Mrs. Famili’s Parting Words
by Elana Golub on Friday, June 8th, 201225 years ago, Lida Famili was just an extracurricular tutor to a Milton student. Now, retiring to assist her family after a fulfilling career as a veteran chemistry teacher, the beloved Ms. Famili reflects on how this profession has shaped and supported her to become the person she is today.
Ms. Famili was first introduced to the Milton community by one of her students. Having noticed her resume on the table, the boy she had been tutoring informed her that his chemistry teacher intended to retire, and that he would be glad to show her resume to his father, who would bring it to the Chair of the Science Department. Shortly afterwards, Ms. Famili was offered an interview and soon a position to teach at Milton Academy in September of the upcoming year.
Since then, Ms. Famili has grown to become a respected and experienced teacher who has never regretted her career choice. “I loved every minute in these 25 years, every moment,” she says. “There wasn’t one moment where I wasn’t happy.”
In reminiscing on her teaching at Milton, Ms. Famili said that the time when she “was of [greatest] help to the community was the time when conflict came.”
She encountered her first challenge when she had assigned two very dissimilar girls to be lab partners. Unable to put aside their differences, the girls approached Ms. Famili asking to exchange partners with another group. “One of the girls, right in front of the other one, said, ‘I really hate her. I don’t want to work with her, I don’t want to see her, I don’t want to talk to her,’” remembered Ms. Famili. “That was probably the first time in my life I cried at this school.” Viewing herself as bearing responsibility for this hatred, Ms. Famili “worked privately with these two girls until they could at least talk to each other” by the end of the year, a process that was “glorious” for her.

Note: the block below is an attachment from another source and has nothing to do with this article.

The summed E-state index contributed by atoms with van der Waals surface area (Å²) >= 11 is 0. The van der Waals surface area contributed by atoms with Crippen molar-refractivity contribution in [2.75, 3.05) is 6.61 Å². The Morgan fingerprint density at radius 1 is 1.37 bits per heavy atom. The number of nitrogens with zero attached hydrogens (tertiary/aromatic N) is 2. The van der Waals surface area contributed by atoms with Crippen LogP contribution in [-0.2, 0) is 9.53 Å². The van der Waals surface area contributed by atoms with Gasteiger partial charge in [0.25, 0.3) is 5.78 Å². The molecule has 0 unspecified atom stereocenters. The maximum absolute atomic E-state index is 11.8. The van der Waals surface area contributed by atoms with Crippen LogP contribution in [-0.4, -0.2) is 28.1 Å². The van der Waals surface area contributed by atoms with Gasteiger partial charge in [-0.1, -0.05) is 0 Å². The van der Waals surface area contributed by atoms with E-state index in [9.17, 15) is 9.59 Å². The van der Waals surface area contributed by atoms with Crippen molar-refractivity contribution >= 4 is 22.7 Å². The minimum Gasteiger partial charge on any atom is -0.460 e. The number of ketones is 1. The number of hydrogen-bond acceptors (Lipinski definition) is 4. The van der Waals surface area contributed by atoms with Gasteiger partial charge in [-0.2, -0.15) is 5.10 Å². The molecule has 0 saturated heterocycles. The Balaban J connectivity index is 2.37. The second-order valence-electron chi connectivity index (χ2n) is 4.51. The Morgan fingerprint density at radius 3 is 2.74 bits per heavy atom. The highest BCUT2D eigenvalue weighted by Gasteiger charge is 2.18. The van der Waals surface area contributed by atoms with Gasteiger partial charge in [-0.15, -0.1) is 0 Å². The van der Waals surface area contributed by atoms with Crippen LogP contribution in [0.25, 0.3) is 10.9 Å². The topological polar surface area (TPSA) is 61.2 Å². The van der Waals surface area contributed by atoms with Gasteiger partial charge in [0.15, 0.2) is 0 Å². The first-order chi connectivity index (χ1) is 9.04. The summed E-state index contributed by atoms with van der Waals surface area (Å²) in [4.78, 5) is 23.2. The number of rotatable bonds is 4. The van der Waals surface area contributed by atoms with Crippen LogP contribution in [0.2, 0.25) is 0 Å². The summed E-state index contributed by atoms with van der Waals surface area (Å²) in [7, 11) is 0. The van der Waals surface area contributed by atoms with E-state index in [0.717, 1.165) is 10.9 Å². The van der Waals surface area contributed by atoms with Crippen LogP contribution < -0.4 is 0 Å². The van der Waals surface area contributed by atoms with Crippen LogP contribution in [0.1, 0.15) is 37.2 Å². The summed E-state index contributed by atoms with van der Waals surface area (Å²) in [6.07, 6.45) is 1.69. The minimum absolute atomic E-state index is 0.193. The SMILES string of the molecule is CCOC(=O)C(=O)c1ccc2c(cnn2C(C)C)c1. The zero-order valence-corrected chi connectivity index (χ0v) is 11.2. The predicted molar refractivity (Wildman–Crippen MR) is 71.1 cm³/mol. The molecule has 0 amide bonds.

This experience was the first of a few conflicts that Ms. Famili mediated during her time at Milton, one of which involved two clubs escalating a heated debate into a hurtful argument; Ms. Famili’s process of negotiation, however, has always led to a neutral settlement.
“I [will tell] [the students] that it doesn’t matter who they are or what ideals they have, [they] are my students and I love every one of [them].” Ms. Famili continues to remind herself of “how lucky [she is] to be with such a great group of kids.”
The fact that a student presented Ms. Famili with a career opportunity foreshadowed the bulk of her Milton Academy experience. Ms. Famili insists that Milton’s student body has been her support system through her years of teaching. “Being exposed to so many wonderful students and teachers made me hope to become a better person,” she says. “I love the kids at this school.”
This feeling of love proves mutual between Ms. Famili and her students. “It’s hard to find a teacher who you know is always looking out for you emotionally as well as academically,” stated Amy Kerr (III). “Ms. Famili does exactly that.”
So what comes next? Ms. Famili is returning home to help raise and take care of her grandchildren full time. Despite her excitement for spending ample time with her family and her understanding that she “is at the age where it is the right time to retire,” Ms. Famili admits she is going to miss her job. “Although I was teaching chemistry, I was really just being with the kids,” said Ms. Famili.
“In my old age, I understand that you are not really teaching them, but you are just supporting them to become whoever they are, not who you want them to be. I just wanted to be there for the kids…that was my goal.”
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